Some authors swear by past tense. They love it, they live it.

I don’t. I live in the moment, and that’s where I write. I am in my character’s heads, and that’s where I bring you. It’s what I do.

Whenever I hear someone say that they loathe present tense beyond anything, I assume they’ve never read it done right. Gentle reader, allow me the conceit that I do it the way it should be done, and so, negative opinions be damned, I’m sticking with it.

If it ain’t broke, why fix it?

Past tense or present? Can you switch? Do you switch? Readers, do you have a preference one way or another? A burning hatred for one? What does it for you, and why? Tell us in the comments below!


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I’m S. Hunter Nisbet, writer of post-apocalyptic dystopian novels of the dark and gritty type. When I’m not exploring castles in Britain I’m at my desk in Southeast Ohio, conjuring nightmares and occasionally winning at Pikmin.


Want to read some lovely examples of first person present tense? Click the covers and check them out!

cover The Mercy of Men eBook Cover

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6 thoughts on “Me, Dying in Past Tense

  1. Past tense is my default. I think it pairs nicely with the limited third-person narrator/p.o.v. character, which is my preference. Maybe if I wrote in first person, I’d be tempted to go into the present tense, but to be honest I find present tense distracting. It makes more sense to me, as a reader, for a person to be telling me about what happened to them in the past…not what is happening to them now, exactly as it is happening to them. That’s not how people tell stories in real life, anyway.

    In my current sci-fi series, The Soul Sleep Cycle, I alternate between tenses, which can cause problems when I need to transition back to past tense for “normal” scenes. (Present tense indicates a dream where the character is not lucid and/or reliving a memory…which I realize is counter-intuitive.)

    What can I say? I like taking risks.

    Liked by 1 person

    1. Very interesting. I can see alternating present and past like that, though I find it intriguing that you use present to indicate the past. That’s a good way to make certain of indicating an altered mood. In my books, all present tense first person, my characters often relate a past event, but they do just that, launch into story-telling mode and talk about way back then and how it relates to now.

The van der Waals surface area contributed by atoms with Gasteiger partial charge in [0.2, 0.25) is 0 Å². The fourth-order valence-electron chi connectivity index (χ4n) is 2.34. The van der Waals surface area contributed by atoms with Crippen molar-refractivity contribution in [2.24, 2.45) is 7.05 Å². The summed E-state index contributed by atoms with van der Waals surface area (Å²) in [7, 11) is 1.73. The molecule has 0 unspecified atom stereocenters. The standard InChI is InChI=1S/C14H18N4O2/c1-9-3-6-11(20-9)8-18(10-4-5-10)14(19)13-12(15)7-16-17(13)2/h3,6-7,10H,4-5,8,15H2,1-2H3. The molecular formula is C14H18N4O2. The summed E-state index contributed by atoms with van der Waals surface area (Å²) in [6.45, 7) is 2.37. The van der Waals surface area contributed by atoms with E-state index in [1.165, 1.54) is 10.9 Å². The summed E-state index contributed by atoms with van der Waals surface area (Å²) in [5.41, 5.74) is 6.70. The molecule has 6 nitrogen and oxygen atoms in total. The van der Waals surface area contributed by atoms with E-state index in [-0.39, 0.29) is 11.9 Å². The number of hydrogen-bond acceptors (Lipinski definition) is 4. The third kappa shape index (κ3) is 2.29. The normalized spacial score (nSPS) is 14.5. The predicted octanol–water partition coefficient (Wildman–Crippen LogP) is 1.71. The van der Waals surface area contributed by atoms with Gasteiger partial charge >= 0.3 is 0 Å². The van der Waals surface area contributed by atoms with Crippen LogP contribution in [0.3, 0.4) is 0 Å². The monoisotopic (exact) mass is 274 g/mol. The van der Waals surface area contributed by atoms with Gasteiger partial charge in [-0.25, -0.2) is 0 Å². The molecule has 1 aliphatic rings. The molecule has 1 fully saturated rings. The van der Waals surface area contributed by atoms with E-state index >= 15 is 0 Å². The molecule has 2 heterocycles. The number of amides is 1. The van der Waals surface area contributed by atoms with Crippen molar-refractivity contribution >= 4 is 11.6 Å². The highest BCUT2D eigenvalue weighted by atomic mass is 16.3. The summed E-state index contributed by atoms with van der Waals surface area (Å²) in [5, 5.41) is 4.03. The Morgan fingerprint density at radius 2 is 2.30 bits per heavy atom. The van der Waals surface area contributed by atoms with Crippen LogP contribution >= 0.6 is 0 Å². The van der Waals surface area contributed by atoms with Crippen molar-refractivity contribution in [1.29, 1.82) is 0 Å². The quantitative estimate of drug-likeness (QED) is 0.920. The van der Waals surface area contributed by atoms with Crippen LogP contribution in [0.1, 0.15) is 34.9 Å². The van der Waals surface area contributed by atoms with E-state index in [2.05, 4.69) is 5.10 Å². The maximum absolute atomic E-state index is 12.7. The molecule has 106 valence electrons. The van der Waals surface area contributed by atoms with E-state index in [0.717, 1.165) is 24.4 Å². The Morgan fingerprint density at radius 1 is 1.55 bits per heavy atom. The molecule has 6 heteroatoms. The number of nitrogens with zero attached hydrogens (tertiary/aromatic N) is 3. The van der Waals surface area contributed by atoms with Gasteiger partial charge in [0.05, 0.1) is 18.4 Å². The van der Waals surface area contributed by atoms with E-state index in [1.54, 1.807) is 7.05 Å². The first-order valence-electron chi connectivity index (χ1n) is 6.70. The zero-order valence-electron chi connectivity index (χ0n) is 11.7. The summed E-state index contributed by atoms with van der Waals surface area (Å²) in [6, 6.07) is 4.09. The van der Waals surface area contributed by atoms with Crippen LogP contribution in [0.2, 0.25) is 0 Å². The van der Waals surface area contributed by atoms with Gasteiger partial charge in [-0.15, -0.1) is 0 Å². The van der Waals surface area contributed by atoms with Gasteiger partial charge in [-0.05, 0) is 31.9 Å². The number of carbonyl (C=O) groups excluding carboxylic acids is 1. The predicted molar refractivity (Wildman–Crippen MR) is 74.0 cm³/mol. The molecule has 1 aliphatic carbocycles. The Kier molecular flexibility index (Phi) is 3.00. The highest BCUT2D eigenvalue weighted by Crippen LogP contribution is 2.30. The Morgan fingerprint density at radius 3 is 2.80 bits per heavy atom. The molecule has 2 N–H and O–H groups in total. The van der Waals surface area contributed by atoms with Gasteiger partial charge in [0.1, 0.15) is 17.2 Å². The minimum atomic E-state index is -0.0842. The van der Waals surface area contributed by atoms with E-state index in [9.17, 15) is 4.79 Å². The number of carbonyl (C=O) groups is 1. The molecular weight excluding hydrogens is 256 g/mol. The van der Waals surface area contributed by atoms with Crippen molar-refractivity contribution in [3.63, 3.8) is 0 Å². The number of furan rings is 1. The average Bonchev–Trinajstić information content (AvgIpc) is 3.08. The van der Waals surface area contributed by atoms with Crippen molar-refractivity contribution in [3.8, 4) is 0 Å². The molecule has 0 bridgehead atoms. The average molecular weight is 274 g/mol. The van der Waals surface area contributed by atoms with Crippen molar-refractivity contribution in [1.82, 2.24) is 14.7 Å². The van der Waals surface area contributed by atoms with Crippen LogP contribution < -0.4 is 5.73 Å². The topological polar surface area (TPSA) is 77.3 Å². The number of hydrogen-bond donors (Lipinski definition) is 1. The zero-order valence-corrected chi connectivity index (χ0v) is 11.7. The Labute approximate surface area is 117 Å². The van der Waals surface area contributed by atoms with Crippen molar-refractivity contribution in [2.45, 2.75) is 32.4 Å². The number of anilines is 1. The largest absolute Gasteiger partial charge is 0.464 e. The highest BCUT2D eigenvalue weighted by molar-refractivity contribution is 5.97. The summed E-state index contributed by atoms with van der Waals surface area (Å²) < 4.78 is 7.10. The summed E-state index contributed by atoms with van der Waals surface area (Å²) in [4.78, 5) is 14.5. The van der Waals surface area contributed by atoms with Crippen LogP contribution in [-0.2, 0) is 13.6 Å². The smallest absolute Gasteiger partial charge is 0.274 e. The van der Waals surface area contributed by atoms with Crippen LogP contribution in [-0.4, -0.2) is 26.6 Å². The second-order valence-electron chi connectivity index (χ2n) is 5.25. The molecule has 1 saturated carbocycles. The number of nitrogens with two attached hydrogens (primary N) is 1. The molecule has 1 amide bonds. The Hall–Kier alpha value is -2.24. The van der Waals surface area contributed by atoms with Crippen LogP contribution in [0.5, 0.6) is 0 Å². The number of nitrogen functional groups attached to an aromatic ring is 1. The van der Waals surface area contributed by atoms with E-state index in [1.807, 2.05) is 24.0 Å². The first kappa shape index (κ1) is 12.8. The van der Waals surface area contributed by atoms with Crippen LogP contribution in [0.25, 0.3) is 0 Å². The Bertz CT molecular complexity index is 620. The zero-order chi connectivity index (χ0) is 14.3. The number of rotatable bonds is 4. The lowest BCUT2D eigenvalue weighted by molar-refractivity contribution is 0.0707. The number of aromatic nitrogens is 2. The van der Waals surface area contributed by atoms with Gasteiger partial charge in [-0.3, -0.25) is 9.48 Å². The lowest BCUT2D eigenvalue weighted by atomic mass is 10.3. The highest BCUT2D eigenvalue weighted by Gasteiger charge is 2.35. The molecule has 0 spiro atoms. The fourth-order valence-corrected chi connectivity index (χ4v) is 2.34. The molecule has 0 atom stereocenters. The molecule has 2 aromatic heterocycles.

I would argue that past tense as it’s used in books isn’t how people tell stories in real life either. Real life tends to sound rather like my blog post, jumping from past to present. “You remember Cathy I worked with at the supermarket? Well, I ran into her yesterday at the post office and she just loved that bag you gave me. You know, I always get compliments on it.”

      Mind, I tend to tell stories present tense. “So I’m driving along 33 and this total maniac comes out of nowhere. Like, eighty miles an hour, streaks past me!” I admit, it works best with a Brooklyn accent.

      Like

  2. I write in past tense most of the time, but have played around with present tense. If I want to tell a reader a character’s story, then (to me) it has to be past tense, because it’s a story, it’s already happened, it’s ended, and the character has moved on from that particular conflict. A past tense story gives off echoes of a connection in the form of the character being relatable, but you’re not in the moment.

    If I want to follow a character, I use present tense. I’m following that character around, looking at what they’re looking at, feeling what they’re feeling, and their story isn’t finished. They haven’t moved on. It’s still an open ending and the conflict is still on-going. You’re in the moment, in the now for that character and you’re waiting for that trainwreck to happen. There’s a deeper sense of connection with a present tense story. There’s something grittier and more visceral in writing and reading present tense.

    Neither of them are wrong, and neither of them are right. It’s how you use those tenses and what message or feeling you want to convey to the reader.

    Liked by 1 person

    1. Well said. I agree, it’s a story-telling choice rather than a matter of aesthetics. I get very frustrated when people say they changed an entire past tense novel to present by going through and just fiddling with the verbs, because it’s so much more than that. You relate past, live present.

      Liked by 1 person

  3. I never noticed this before, but after reading your post, I realized that while I write in both past and present tense, this does not work for me if I’m writing a novel. I’ve tried to write a few in past tense, and by the time I’m through writing one or two chapters, I have switched to present tense. There’s something about trying to tell a long story, and writing it as events unfold, that cannot happen for me in the past tense. It doesn’t work. This is the first time I’ve really thought about it, but yeah, novels always come out in the present tense for me.

    Liked by 1 person

    1. Or it could be you’re so used to reading my stuff in present…

      Actually, I think what we consume has a huge impact. For so many writers, all they’ve ever consumed is past tense; it’s what they know. Present is an enormous switch not only in the reflexive–what you automatically default to–but in how you tell a story. If you’ve never seen it, or only seen it done poorly, which is vast majority, why would you think to do it yourself?

      Meh, though, what do I know?

      Like